Friday, July 23, 2010

Tasting in the Willamette Valley-Day 4

 Day 4 (July 18, 2010)
On my last day of tasting, I decided to visit the pioneers of the wine industry in the Willamette Valley.  My first visit of the day was to Sokol Blosser which has a beautiful tasting room overlooking some of its vineyards.  They had a refreshing Rose and a variety of Pinot Noirs from fairly generic blends to single block bottlings, of which the latter were much more intriguing.  

My next stop was Erath, another early winery in the area.  Again, their wines were enjoyable, but nothing that I found to be outstanding.  I've had, and enjoyed their 2006 Willamette Valley and also have a 2008.  Relatively inexpensive and a well-made wine. 

Upon leaving Erath, I passed by Maresh Winery and was seduced by the "5 wines for $5" sign out front which also, as it turns out, is one of the earliest wineries in Oregon.  Here, I met Jim, who is the real deal.  No pretentions.  Alone in the tasting room with, Jim, wearing his bib overalls, he happily talks about all of the wines.  A recommendation for Maresh is to get glasses that will better show the wine.  The glasses at this winery are the smallest I've ever encountered.  I'm interested in seeing how the 2007 Red Hills Vineyard that I purchases will taste in a better stem.  
My next stop was Eyrie, owned by the Letts (David now passed) who started it all.  Jacques, my tasting room host, was very interesting and very talkative.  I was in the tasting room with a couple from Belgium who decided to visit because they had had one of Eyrie's wines the night before at a local restaurant.  The Belgian couple's enthusiasm encouraged Jacques to open a wine that was not on the tasting menu "Black Cap", which was my favorite that he poured.  As an added benefit, Jacques showed us how to cleanly open a wax-sealed bottle (which I have since tried with no success).  The couple had hoped to have a tour of Domain Drouhin, but had not been successful in scheduling the appointment.  Jacques called the winery to try to get them in, but the last tour had started earlier in the day.  As a consolation, Jacques offered to tour Eyrie's winery, but I had to leave to make my next appointment, which turned out to be the highlight of the day.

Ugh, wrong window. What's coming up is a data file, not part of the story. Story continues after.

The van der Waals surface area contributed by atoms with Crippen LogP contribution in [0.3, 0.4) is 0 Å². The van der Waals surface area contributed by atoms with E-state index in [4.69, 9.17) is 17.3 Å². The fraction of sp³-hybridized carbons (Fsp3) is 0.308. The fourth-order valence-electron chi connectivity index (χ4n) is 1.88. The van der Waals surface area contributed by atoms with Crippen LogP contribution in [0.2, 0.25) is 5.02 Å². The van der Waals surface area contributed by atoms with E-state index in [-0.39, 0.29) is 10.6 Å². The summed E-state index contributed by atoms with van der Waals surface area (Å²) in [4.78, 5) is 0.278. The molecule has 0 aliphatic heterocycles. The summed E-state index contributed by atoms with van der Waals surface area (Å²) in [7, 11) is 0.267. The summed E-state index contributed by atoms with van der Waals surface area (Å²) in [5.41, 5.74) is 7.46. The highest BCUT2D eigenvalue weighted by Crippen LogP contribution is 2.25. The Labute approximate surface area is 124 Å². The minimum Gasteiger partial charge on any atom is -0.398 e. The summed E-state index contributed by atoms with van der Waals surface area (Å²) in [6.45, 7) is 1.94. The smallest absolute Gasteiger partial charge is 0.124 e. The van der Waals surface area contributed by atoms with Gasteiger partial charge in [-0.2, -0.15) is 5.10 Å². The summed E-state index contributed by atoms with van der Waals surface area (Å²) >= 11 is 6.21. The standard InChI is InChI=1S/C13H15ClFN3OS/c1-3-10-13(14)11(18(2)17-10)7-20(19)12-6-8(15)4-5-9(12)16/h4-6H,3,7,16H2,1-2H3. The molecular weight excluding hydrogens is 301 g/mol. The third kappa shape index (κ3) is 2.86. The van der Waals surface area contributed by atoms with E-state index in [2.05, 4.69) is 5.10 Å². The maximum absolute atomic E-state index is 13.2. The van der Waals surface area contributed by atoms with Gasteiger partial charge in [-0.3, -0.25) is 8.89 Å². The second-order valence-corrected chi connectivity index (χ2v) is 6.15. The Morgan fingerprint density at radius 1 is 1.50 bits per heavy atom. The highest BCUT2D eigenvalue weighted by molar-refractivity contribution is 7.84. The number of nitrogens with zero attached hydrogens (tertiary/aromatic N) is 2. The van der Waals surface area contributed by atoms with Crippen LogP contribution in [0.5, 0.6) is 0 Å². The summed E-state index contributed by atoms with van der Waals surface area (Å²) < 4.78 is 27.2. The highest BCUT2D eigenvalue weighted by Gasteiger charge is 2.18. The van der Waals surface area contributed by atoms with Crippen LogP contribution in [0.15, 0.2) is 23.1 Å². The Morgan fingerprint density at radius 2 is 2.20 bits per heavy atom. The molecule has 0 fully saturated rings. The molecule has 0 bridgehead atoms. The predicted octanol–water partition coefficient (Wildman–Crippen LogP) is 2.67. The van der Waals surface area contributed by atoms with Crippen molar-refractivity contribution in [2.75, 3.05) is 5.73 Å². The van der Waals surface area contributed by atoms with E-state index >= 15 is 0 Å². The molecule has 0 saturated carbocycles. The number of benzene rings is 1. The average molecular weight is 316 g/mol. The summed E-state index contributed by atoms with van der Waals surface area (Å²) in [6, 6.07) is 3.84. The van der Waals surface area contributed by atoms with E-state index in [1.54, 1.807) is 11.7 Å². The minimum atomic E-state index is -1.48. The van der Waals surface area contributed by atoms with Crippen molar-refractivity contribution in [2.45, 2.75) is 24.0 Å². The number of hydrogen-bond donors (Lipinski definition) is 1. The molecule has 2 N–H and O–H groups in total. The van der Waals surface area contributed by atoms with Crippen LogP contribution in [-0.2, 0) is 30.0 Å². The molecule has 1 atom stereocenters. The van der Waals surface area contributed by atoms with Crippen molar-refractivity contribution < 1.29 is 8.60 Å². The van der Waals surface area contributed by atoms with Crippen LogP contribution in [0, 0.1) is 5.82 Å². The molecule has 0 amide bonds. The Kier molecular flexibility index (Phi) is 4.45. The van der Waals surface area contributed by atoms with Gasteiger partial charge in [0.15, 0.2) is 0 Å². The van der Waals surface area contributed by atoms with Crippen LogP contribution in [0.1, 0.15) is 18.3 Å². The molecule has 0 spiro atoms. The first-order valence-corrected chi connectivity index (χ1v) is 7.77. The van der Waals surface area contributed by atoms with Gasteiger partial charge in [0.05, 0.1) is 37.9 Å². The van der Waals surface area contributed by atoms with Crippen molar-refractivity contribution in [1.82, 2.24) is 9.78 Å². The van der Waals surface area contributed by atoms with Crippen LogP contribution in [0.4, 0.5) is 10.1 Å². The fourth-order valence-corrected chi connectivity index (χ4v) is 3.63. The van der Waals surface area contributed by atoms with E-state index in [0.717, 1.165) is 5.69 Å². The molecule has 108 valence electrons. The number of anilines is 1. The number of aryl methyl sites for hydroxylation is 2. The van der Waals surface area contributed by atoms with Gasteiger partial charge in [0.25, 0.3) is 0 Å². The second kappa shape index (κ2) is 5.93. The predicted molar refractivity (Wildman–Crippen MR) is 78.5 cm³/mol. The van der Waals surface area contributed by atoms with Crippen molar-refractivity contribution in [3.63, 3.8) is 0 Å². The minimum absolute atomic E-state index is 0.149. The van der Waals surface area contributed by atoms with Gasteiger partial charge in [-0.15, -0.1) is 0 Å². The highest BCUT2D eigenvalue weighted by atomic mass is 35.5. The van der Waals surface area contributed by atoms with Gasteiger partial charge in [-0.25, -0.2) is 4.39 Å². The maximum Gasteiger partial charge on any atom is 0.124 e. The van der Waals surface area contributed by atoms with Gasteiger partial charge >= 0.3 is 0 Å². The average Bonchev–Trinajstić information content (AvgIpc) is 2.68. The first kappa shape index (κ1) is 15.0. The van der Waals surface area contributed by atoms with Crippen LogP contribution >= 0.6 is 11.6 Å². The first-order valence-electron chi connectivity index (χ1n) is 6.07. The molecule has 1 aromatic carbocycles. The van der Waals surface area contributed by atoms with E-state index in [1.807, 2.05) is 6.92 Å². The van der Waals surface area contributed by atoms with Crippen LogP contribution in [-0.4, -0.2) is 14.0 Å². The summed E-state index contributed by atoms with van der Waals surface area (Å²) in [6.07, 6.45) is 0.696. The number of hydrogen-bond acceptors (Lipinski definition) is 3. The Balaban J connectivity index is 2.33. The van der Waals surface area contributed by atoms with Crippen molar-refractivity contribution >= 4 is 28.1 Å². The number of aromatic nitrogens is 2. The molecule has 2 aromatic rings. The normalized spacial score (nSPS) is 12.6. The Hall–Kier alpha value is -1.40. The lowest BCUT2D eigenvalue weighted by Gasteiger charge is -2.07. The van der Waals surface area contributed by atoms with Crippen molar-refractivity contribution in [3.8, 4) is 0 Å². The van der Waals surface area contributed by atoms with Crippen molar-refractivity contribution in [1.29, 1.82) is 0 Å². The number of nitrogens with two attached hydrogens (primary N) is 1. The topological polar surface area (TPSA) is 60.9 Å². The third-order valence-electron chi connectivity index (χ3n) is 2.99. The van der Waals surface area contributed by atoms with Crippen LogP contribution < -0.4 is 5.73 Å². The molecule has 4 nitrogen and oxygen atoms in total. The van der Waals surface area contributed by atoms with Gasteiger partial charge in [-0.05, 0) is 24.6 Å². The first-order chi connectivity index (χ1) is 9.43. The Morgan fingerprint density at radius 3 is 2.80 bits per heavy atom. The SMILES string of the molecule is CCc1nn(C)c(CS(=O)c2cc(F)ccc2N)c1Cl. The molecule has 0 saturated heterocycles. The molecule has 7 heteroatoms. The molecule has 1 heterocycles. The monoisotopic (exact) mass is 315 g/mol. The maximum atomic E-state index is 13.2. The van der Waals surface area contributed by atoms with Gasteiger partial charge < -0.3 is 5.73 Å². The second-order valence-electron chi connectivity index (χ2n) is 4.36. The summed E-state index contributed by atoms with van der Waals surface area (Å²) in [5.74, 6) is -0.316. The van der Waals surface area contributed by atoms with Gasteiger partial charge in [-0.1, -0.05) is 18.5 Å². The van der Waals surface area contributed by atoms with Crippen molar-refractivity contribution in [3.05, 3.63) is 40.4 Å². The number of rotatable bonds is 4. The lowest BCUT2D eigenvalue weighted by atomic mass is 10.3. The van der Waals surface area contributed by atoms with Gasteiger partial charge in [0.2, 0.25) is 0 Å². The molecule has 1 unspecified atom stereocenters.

Et Fille shares a winemaking space with about 5 other wineries, so when I entered the tasting room, I told the tasting room staff that I had an appointment with Jessica, who arrived shortly.  We tasted in the barrel room which was shared with another winery.  Jessica, the daughter of a father-daughter team had brought out a white, rose and four Pinots.  Before we began, she asked if I was mostly interested in reds, which I said I was.  So, she said instead of the white and rose, she would open another Pinot.  Jessica proceeded to open and double-decant 5 bottles for this tasting.  Her wines are all very well-made, complex offerings.  Midway through the tasting, she said she wanted to get another bottle so that I could taste the '07 against the '08 of the same vineyard.  I left the winery having purchased more than I had intended, but the generosity of her time (1 hour) and the quality of the wine made the decision an easy one.  

I had one final appointment and after driving 25 minutes, I called the owner's cell phone to find out which building I should go to.  He was apologetic and explained that his daughter's soccer team had unexpectedly made it to the final match in a tournament and that he was not in the area.  He offered to see me the next day, but I needed to return home.  I was happy to have Et Fille as my final tasting experience for this trip.

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